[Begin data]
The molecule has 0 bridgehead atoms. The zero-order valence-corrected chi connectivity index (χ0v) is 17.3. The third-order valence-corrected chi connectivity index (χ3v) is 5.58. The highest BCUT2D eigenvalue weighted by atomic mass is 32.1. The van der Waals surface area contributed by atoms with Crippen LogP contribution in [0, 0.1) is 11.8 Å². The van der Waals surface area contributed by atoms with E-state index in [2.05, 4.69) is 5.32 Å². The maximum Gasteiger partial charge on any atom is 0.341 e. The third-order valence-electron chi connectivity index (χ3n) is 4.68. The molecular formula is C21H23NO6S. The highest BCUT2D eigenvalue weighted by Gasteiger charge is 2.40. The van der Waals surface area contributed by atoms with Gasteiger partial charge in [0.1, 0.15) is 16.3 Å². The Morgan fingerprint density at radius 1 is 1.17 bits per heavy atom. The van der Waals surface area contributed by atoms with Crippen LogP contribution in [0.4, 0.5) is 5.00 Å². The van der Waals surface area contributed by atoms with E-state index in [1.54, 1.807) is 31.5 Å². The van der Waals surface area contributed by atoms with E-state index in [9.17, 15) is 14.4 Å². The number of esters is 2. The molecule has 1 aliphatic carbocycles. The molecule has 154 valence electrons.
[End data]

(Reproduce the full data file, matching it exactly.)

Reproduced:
The molecule has 0 bridgehead atoms. The zero-order valence-corrected chi connectivity index (χ0v) is 17.3. The third-order valence-corrected chi connectivity index (χ3v) is 5.58. The highest BCUT2D eigenvalue weighted by atomic mass is 32.1. The van der Waals surface area contributed by atoms with Crippen LogP contribution in [0, 0.1) is 11.8 Å². The van der Waals surface area contributed by atoms with E-state index in [2.05, 4.69) is 5.32 Å². The maximum Gasteiger partial charge on any atom is 0.341 e. The third-order valence-electron chi connectivity index (χ3n) is 4.68. The molecular formula is C21H23NO6S. The highest BCUT2D eigenvalue weighted by Gasteiger charge is 2.40. The van der Waals surface area contributed by atoms with Gasteiger partial charge in [0.1, 0.15) is 16.3 Å². The Morgan fingerprint density at radius 1 is 1.17 bits per heavy atom. The van der Waals surface area contributed by atoms with Crippen LogP contribution in [0.4, 0.5) is 5.00 Å². The van der Waals surface area contributed by atoms with E-state index in [1.54, 1.807) is 31.5 Å². The van der Waals surface area contributed by atoms with E-state index in [9.17, 15) is 14.4 Å². The number of esters is 2. The molecule has 1 aliphatic carbocycles. The molecule has 154 valence electrons.